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Here’s the palette open. I think it is a very well designed palette. Unlike the Vice 2, Electric has the same sturdy plastic inside, so I don’t feel like the pans are going to move around or pop out. It has a very large mirror taking up the entire top of the palette, a feature adopted after complaints regarding the original Naked Palette. Between the two rows of pigments there is a well that holds a dual ended eye shadow brush. One side is your average flat eye shader brush, while the other is a flat detail or smudge brush. From the little time I have spent playing with it, the brush doesn’t seem like anything special, its not the softest or best eye shadow brush I have used. I like the idea of the detail brush, I don’t have one like it in my collection as is so that may be why.

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Swatches:

All swatches are on NC15 skin. Urban Decay Primer Potion under top half of swatches, bare skin on bottom half.

 

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Indoor light, No Flash. L-R: Thrash, Freak, Urban, Jilted, Chaos, Fringe, Savage, Slowburn, Gonzo, and Revolt.

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Indoor Light, With Flash. L-R: Thrash, Freak, Urban, Jilted, Chaos, Fringe, Savage, Slowburn, Gonzo, and Revolt.

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Detail. Indoor Light, No Flash. Top Row of Palette (L-R) Fringe, (bright metallic teal) Savage, (bright hot pink matte) Slowburn (bright red-orange matte with floating pearl), Gonzo (bright turquoise matte with floating tonal pearl), and Revolt (bright metallic silver shimmer with silver glitter).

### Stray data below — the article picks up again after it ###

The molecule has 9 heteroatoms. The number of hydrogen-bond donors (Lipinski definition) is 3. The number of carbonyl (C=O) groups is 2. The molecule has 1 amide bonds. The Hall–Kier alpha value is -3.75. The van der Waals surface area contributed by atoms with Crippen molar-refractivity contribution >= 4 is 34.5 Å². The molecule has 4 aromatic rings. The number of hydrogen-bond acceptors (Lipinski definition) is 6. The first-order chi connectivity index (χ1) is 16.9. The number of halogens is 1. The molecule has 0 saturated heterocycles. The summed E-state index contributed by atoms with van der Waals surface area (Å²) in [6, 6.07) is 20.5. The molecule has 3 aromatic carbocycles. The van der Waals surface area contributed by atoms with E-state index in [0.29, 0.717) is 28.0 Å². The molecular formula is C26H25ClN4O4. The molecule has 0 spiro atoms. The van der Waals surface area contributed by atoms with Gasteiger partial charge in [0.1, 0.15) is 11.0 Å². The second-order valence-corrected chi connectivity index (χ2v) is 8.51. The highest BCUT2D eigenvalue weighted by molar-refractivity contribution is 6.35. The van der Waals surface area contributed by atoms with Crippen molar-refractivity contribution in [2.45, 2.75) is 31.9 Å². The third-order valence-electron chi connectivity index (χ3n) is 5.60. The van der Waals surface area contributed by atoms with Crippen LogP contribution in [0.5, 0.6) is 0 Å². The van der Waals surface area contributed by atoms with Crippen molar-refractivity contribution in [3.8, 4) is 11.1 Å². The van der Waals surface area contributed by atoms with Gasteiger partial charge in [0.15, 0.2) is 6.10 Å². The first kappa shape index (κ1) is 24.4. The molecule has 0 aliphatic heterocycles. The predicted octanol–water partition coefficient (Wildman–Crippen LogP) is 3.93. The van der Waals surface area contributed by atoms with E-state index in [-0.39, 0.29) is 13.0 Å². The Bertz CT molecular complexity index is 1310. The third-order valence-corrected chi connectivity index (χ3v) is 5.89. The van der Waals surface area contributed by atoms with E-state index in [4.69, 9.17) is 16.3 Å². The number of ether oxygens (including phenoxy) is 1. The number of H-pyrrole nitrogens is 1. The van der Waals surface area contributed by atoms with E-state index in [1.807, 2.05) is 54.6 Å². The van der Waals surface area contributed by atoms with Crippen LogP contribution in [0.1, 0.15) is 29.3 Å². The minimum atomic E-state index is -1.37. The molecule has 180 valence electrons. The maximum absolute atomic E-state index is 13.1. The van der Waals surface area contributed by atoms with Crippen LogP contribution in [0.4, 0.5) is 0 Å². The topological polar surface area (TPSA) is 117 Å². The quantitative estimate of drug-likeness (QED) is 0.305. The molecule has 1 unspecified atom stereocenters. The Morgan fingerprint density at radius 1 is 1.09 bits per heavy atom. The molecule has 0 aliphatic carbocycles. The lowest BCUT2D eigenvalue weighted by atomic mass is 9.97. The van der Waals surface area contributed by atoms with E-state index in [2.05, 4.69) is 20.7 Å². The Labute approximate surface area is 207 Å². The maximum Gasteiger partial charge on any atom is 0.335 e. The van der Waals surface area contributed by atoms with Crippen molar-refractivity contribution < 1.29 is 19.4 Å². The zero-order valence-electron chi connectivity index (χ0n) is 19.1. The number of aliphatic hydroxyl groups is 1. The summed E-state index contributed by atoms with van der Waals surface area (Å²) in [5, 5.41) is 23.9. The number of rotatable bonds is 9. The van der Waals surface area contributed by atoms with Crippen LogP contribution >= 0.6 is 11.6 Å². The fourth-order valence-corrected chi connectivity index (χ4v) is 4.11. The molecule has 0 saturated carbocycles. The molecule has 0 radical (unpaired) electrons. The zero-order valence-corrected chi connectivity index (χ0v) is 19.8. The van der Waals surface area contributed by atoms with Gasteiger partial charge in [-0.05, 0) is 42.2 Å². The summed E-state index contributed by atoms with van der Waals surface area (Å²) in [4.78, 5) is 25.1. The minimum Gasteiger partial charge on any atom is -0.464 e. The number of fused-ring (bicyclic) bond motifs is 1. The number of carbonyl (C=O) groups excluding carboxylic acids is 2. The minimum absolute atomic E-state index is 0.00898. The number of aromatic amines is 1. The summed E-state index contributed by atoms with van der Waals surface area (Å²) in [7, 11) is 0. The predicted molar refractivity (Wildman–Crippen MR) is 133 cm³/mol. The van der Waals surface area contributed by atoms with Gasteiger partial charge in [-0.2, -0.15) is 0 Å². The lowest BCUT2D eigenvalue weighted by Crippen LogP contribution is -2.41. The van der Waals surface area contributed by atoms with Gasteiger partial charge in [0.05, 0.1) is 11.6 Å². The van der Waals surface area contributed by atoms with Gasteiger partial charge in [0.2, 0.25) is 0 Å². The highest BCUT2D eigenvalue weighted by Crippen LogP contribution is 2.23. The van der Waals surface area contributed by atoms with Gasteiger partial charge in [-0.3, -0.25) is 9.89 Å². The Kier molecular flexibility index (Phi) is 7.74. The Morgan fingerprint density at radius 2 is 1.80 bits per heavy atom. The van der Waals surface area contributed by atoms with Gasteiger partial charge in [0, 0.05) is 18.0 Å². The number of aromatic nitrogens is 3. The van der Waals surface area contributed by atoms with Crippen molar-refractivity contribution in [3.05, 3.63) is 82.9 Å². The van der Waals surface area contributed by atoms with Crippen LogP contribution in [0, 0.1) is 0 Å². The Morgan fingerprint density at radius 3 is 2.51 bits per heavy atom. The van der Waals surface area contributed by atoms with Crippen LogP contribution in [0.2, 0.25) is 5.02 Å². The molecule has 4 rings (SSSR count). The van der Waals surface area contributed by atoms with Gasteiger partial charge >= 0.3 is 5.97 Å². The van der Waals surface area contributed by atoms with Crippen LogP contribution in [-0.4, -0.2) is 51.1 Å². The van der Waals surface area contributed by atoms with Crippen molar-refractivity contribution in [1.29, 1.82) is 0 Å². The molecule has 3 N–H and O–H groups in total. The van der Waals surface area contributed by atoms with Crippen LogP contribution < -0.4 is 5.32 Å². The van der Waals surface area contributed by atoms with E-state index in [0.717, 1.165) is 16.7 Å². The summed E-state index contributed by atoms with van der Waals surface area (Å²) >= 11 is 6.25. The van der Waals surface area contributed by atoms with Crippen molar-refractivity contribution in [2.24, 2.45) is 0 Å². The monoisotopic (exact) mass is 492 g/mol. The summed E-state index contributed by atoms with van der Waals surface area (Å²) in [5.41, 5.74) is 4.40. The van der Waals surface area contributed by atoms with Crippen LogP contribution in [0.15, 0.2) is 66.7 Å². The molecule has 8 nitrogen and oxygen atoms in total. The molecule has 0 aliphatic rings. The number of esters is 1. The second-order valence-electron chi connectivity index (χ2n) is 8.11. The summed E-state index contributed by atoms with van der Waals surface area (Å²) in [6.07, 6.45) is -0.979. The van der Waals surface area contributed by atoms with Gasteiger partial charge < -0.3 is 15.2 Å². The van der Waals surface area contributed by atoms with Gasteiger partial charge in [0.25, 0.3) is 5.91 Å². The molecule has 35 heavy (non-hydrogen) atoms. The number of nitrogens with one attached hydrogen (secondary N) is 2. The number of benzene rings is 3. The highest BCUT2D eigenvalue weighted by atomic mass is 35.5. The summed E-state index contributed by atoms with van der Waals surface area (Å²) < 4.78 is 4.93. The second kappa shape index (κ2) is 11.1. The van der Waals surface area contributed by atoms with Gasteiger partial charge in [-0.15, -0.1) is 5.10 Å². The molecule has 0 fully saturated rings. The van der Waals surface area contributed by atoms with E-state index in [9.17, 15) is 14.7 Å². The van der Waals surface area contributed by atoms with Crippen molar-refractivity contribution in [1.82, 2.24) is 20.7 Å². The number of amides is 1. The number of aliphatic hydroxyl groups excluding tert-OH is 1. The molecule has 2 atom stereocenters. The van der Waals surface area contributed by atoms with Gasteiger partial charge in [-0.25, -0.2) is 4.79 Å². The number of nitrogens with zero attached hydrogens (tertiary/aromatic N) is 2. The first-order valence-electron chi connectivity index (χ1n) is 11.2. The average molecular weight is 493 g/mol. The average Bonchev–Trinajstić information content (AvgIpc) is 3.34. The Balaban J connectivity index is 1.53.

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Detail. Indoor Light, With Flash. Top Row of Palette (L-R) Fringe, (bright metallic teal) Savage, (bright hot pink matte) Slowburn (bright red-orange matte with floating pearl), Gonzo (bright turquoise matte with floating tonal pearl), and Revolt (bright metallic silver shimmer with silver glitter).

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Detail. Indoor Light, No Flash. Bottom Row of Palette (L-R): Thrash (bright lime green matte with floating pearl), Freak (bright green shimmer with gold shift), Urban (bright metallic purple), Jilted (bright metallic fuchsia with blue shift), and Chaos (bright blue matte with floating  tonal pearl).

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Detail. Indoor Light, With Flash. Bottom Row of Palette (L-R): Thrash (bright lime green matte with floating pearl), Freak (bright green shimmer with gold shift), Urban (bright metallic purple), Jilted (bright metallic fuchsia with blue shift), and Chaos (bright blue matte with floating tonal pearl).